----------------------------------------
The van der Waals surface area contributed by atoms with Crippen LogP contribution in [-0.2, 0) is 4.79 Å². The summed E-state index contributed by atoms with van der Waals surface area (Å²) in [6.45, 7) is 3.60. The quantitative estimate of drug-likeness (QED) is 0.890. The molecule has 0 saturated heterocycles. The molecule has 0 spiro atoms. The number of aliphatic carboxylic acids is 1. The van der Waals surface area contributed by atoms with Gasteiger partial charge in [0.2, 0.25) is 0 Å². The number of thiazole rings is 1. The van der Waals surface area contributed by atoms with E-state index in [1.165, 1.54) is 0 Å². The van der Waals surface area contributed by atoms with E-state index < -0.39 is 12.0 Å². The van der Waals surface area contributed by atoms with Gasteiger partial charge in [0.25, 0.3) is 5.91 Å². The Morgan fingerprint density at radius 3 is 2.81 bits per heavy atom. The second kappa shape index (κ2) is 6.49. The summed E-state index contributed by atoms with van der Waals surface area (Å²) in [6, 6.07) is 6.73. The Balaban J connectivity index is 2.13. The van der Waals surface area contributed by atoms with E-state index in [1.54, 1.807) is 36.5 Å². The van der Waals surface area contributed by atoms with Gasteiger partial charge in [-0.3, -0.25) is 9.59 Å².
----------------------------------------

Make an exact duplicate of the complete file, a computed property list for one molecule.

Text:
The van der Waals surface area contributed by atoms with Crippen LogP contribution in [-0.2, 0) is 4.79 Å². The summed E-state index contributed by atoms with van der Waals surface area (Å²) in [6.45, 7) is 3.60. The quantitative estimate of drug-likeness (QED) is 0.890. The molecule has 0 saturated heterocycles. The molecule has 0 spiro atoms. The number of aliphatic carboxylic acids is 1. The van der Waals surface area contributed by atoms with Gasteiger partial charge in [0.2, 0.25) is 0 Å². The number of thiazole rings is 1. The van der Waals surface area contributed by atoms with E-state index in [1.165, 1.54) is 0 Å². The van der Waals surface area contributed by atoms with E-state index < -0.39 is 12.0 Å². The van der Waals surface area contributed by atoms with Gasteiger partial charge in [0.25, 0.3) is 5.91 Å². The Morgan fingerprint density at radius 3 is 2.81 bits per heavy atom. The second kappa shape index (κ2) is 6.49. The summed E-state index contributed by atoms with van der Waals surface area (Å²) in [6, 6.07) is 6.73. The Balaban J connectivity index is 2.13. The van der Waals surface area contributed by atoms with E-state index in [1.54, 1.807) is 36.5 Å². The van der Waals surface area contributed by atoms with Gasteiger partial charge in [-0.3, -0.25) is 9.59 Å².